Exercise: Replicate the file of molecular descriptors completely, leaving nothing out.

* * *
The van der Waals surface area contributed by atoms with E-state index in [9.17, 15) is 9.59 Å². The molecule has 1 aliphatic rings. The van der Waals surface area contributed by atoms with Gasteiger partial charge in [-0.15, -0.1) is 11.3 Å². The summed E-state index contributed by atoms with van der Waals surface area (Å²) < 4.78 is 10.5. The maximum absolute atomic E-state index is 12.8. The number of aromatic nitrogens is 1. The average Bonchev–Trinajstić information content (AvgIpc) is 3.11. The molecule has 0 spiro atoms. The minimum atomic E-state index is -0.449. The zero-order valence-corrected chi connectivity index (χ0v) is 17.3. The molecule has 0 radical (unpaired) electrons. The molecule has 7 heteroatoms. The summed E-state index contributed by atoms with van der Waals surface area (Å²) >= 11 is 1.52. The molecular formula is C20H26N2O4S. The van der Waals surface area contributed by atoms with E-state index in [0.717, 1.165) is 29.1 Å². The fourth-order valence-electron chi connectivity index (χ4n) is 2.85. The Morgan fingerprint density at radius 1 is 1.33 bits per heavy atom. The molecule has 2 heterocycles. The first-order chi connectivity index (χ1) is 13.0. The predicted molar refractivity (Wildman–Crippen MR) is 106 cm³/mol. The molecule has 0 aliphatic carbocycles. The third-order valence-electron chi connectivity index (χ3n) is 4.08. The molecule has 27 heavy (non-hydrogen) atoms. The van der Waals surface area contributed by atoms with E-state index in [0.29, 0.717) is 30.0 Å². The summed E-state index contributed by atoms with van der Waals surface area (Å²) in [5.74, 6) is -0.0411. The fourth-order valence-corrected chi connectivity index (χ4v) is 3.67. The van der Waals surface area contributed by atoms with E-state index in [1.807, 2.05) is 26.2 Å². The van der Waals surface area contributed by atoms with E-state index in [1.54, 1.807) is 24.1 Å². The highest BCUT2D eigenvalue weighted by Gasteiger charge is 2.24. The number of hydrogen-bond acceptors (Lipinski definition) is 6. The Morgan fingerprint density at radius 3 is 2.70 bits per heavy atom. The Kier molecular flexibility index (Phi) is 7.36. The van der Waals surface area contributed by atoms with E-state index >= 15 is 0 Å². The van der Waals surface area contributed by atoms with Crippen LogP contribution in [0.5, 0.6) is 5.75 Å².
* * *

The van der Waals surface area contributed by atoms with E-state index in [9.17, 15) is 9.59 Å². The molecule has 1 aliphatic rings. The van der Waals surface area contributed by atoms with Gasteiger partial charge in [-0.15, -0.1) is 11.3 Å². The summed E-state index contributed by atoms with van der Waals surface area (Å²) < 4.78 is 10.5. The maximum absolute atomic E-state index is 12.8. The number of aromatic nitrogens is 1. The average Bonchev–Trinajstić information content (AvgIpc) is 3.11. The molecule has 0 spiro atoms. The minimum atomic E-state index is -0.449. The zero-order valence-corrected chi connectivity index (χ0v) is 17.3. The molecule has 0 radical (unpaired) electrons. The molecule has 7 heteroatoms. The summed E-state index contributed by atoms with van der Waals surface area (Å²) >= 11 is 1.52. The molecular formula is C20H26N2O4S. The van der Waals surface area contributed by atoms with E-state index in [0.717, 1.165) is 29.1 Å². The fourth-order valence-electron chi connectivity index (χ4n) is 2.85. The Morgan fingerprint density at radius 1 is 1.33 bits per heavy atom. The molecule has 2 heterocycles. The first-order chi connectivity index (χ1) is 13.0. The predicted molar refractivity (Wildman–Crippen MR) is 106 cm³/mol. The molecule has 0 aliphatic carbocycles. The third-order valence-electron chi connectivity index (χ3n) is 4.08. The molecule has 27 heavy (non-hydrogen) atoms. The van der Waals surface area contributed by atoms with E-state index in [0.29, 0.717) is 30.0 Å². The summed E-state index contributed by atoms with van der Waals surface area (Å²) in [5.74, 6) is -0.0411. The fourth-order valence-corrected chi connectivity index (χ4v) is 3.67. The van der Waals surface area contributed by atoms with E-state index in [1.807, 2.05) is 26.2 Å². The van der Waals surface area contributed by atoms with E-state index in [1.54, 1.807) is 24.1 Å². The highest BCUT2D eigenvalue weighted by Gasteiger charge is 2.24. The number of hydrogen-bond acceptors (Lipinski definition) is 6. The Morgan fingerprint density at radius 3 is 2.70 bits per heavy atom. The Kier molecular flexibility index (Phi) is 7.36. The van der Waals surface area contributed by atoms with E-state index >= 15 is 0 Å². The van der Waals surface area contributed by atoms with Crippen LogP contribution in [0.5, 0.6) is 5.75 Å².